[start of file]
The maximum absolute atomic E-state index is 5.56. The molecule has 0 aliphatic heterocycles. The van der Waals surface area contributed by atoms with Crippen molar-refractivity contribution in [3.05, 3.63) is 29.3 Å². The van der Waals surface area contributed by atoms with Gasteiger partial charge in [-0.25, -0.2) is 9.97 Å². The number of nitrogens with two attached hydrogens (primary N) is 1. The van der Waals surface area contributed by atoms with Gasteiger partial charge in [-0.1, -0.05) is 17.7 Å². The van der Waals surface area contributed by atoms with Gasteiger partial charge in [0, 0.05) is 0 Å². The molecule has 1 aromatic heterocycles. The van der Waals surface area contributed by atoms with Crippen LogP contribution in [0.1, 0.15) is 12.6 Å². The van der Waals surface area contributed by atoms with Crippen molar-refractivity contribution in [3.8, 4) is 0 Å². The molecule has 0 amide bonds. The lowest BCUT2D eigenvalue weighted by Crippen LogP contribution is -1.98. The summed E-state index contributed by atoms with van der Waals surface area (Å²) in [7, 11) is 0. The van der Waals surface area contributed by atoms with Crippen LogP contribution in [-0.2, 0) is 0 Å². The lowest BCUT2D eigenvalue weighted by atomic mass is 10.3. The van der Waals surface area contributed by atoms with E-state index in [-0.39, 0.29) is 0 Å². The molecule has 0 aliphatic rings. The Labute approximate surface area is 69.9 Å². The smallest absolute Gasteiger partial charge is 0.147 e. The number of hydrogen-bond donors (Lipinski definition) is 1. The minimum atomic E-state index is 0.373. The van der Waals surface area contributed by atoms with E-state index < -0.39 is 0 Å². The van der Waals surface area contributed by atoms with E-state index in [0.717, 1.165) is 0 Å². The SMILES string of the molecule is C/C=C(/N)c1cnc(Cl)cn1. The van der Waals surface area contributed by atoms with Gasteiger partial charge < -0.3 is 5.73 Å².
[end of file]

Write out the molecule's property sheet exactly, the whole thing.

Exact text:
The maximum absolute atomic E-state index is 5.56. The molecule has 0 aliphatic heterocycles. The van der Waals surface area contributed by atoms with Crippen molar-refractivity contribution in [3.05, 3.63) is 29.3 Å². The van der Waals surface area contributed by atoms with Gasteiger partial charge in [-0.25, -0.2) is 9.97 Å². The number of nitrogens with two attached hydrogens (primary N) is 1. The van der Waals surface area contributed by atoms with Gasteiger partial charge in [-0.1, -0.05) is 17.7 Å². The van der Waals surface area contributed by atoms with Gasteiger partial charge in [0, 0.05) is 0 Å². The molecule has 1 aromatic heterocycles. The van der Waals surface area contributed by atoms with Crippen LogP contribution in [0.1, 0.15) is 12.6 Å². The van der Waals surface area contributed by atoms with Crippen molar-refractivity contribution in [3.8, 4) is 0 Å². The molecule has 0 amide bonds. The lowest BCUT2D eigenvalue weighted by Crippen LogP contribution is -1.98. The summed E-state index contributed by atoms with van der Waals surface area (Å²) in [7, 11) is 0. The van der Waals surface area contributed by atoms with Crippen LogP contribution in [-0.2, 0) is 0 Å². The lowest BCUT2D eigenvalue weighted by atomic mass is 10.3. The van der Waals surface area contributed by atoms with E-state index in [-0.39, 0.29) is 0 Å². The molecule has 0 aliphatic rings. The Labute approximate surface area is 69.9 Å². The smallest absolute Gasteiger partial charge is 0.147 e. The number of hydrogen-bond donors (Lipinski definition) is 1. The minimum atomic E-state index is 0.373. The van der Waals surface area contributed by atoms with E-state index < -0.39 is 0 Å². The van der Waals surface area contributed by atoms with E-state index in [0.717, 1.165) is 0 Å². The SMILES string of the molecule is C/C=C(/N)c1cnc(Cl)cn1. The van der Waals surface area contributed by atoms with Gasteiger partial charge < -0.3 is 5.73 Å².